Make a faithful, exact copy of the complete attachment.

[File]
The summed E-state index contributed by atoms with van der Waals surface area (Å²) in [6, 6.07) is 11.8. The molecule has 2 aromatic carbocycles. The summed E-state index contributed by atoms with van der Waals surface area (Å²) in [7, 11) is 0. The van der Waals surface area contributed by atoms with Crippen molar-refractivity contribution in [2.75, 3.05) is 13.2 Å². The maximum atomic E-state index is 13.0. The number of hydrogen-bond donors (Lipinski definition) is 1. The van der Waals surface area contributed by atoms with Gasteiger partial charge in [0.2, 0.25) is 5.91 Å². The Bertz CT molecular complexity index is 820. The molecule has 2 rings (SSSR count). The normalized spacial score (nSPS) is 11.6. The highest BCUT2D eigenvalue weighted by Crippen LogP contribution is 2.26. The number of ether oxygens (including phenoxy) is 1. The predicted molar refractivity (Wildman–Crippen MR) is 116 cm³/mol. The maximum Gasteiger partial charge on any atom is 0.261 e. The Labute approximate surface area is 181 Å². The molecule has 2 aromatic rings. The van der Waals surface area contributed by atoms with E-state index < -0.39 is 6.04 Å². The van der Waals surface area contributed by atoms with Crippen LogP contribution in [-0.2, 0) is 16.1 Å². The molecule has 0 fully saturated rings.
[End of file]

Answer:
The summed E-state index contributed by atoms with van der Waals surface area (Å²) in [6, 6.07) is 11.8. The molecule has 2 aromatic carbocycles. The summed E-state index contributed by atoms with van der Waals surface area (Å²) in [7, 11) is 0. The van der Waals surface area contributed by atoms with Crippen molar-refractivity contribution in [2.75, 3.05) is 13.2 Å². The maximum atomic E-state index is 13.0. The number of hydrogen-bond donors (Lipinski definition) is 1. The van der Waals surface area contributed by atoms with Gasteiger partial charge in [0.2, 0.25) is 5.91 Å². The Bertz CT molecular complexity index is 820. The molecule has 2 rings (SSSR count). The normalized spacial score (nSPS) is 11.6. The highest BCUT2D eigenvalue weighted by Crippen LogP contribution is 2.26. The number of ether oxygens (including phenoxy) is 1. The predicted molar refractivity (Wildman–Crippen MR) is 116 cm³/mol. The maximum Gasteiger partial charge on any atom is 0.261 e. The Labute approximate surface area is 181 Å². The molecule has 2 aromatic rings. The van der Waals surface area contributed by atoms with E-state index < -0.39 is 6.04 Å². The van der Waals surface area contributed by atoms with Crippen LogP contribution in [-0.2, 0) is 16.1 Å². The molecule has 0 fully saturated rings.